Minnesota's violent crime task forces prioritize targeting mid- to upper-level dealers operating in the state in an attempt to disrupt the flow of meth in the region.
"We continue to work with our partners for treatment and education," Marquart said. "We can't do this alone. We need the public's help."
While arrests and confiscations of methamphetamine continue to rise in North Dakota and Minnesota, so have admissions to addiction treatment centers for people battling dependency.
In North Dakota's 2016-17 fiscal year, which runs from July to June, amphetamines ranked second on the list of substances people receiving addiction treatment in state facilities behind cannabis and ahead of alcohol, according to Davis, with the Northeast Human Service Center.
The trend is similar in Minnesota.
"What we are seeing in the data is alarming," Minnesota Department of Human Services Commissioner Emily Piper said in a release. "Methamphetamine use is now second only to alcohol for treatment admissions in Minnesota. The good news is: Treatment works. By strengthening and improving our treatment system, more people will get the help they need when they need it."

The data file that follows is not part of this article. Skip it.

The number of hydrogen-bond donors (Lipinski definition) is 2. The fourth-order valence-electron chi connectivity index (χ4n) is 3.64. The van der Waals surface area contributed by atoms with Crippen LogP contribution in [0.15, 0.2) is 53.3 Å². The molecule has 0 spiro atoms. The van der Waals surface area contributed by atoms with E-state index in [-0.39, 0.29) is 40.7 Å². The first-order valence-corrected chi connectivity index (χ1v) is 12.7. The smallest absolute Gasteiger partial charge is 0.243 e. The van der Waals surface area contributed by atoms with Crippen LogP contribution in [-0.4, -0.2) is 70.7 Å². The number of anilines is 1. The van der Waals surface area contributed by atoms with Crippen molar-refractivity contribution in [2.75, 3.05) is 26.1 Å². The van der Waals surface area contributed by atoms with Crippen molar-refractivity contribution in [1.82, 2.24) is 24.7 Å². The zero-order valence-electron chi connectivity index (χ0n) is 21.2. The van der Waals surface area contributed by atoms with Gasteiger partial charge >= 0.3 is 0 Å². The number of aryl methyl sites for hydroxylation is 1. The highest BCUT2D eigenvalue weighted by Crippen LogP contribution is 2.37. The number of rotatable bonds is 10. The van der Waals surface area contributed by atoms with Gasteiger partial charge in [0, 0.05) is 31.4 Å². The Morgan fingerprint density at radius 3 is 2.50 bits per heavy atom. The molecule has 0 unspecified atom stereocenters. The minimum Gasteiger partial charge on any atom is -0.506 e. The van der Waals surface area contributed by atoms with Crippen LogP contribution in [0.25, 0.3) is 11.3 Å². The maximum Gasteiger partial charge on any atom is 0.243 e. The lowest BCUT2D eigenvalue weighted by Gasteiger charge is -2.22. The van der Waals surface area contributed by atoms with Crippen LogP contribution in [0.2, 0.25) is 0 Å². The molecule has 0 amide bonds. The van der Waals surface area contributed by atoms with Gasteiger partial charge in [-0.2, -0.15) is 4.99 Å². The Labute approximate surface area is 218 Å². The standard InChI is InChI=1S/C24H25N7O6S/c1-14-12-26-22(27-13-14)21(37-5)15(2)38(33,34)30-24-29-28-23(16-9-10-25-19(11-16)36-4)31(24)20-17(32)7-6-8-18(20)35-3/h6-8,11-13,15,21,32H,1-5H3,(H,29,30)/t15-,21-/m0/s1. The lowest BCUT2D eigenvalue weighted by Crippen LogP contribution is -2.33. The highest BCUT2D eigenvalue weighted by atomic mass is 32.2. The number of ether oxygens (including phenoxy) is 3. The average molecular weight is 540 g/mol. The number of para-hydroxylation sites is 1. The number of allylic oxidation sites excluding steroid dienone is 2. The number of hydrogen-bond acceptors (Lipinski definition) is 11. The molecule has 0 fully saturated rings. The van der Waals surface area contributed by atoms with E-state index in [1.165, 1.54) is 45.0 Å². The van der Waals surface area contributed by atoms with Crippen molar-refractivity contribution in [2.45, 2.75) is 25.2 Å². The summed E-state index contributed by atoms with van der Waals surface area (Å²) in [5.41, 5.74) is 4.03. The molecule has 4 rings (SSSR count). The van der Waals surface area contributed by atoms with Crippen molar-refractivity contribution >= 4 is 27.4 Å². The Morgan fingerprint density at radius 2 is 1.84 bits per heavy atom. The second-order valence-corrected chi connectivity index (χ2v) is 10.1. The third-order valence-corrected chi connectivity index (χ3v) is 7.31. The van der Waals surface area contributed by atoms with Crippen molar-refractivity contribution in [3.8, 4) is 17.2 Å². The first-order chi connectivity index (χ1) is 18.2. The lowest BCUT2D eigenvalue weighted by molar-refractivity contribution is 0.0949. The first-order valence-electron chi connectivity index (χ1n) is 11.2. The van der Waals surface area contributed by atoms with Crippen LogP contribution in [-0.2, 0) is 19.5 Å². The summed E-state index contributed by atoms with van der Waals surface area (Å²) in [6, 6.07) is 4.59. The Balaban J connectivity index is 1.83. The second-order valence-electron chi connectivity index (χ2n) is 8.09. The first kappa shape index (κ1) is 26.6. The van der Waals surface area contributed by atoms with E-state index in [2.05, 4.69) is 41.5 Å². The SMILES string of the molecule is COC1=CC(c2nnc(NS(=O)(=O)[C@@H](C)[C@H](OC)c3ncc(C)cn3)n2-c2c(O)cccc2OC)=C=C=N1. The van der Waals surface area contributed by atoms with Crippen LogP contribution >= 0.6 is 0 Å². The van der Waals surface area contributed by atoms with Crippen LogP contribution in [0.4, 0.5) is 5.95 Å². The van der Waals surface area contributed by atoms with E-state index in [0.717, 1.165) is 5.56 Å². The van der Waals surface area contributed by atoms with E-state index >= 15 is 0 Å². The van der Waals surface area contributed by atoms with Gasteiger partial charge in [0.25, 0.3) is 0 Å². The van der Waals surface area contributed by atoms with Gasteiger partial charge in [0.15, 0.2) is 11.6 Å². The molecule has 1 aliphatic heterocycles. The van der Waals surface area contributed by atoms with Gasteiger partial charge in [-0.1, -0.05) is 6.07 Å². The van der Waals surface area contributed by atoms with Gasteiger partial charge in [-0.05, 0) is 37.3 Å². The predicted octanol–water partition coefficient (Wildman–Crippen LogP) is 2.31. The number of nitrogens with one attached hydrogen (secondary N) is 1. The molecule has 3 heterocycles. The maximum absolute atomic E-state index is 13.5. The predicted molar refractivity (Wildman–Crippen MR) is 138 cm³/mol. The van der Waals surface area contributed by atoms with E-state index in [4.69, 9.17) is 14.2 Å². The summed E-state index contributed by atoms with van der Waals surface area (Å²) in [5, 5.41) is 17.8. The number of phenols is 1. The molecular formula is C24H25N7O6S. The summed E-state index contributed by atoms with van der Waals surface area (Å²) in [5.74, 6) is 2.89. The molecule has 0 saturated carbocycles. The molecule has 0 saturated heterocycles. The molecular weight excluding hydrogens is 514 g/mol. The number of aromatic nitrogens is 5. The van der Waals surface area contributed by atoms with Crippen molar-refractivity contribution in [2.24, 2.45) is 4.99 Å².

Davis said counselors like to put people in residential treatment to deal with amphetamine addiction, which helps them get through the tough initial hours of sobriety.
"We really want to pay attention to withdrawal," Davis said.
Residential treatment even for the first 24 to 48 hours can have a big impact on breaking the physical and psychological withdrawal users experience.
Over time, meth breaks down the body. Teeth rot. Users get little sleep and often have very poor nutrition, Davis said.
Prolonged amphetamine drug usage causes people to lose their ability for the brain to organically experience pleasure, Davis said. Even if someone has a period of sobriety, they may end up trying to use again, just to get the feeling back.
"They just think they can do it one last time," Davis said.
Success for people in treatment is relative. Davis said many people tend to look at someone who has four months of sobriety and relapses as a failure, but she believes that is misguided. Each attempt at sobriety could be the time it sticks for good.
"We don't look at things likes succes and failure as black and white," Davis said.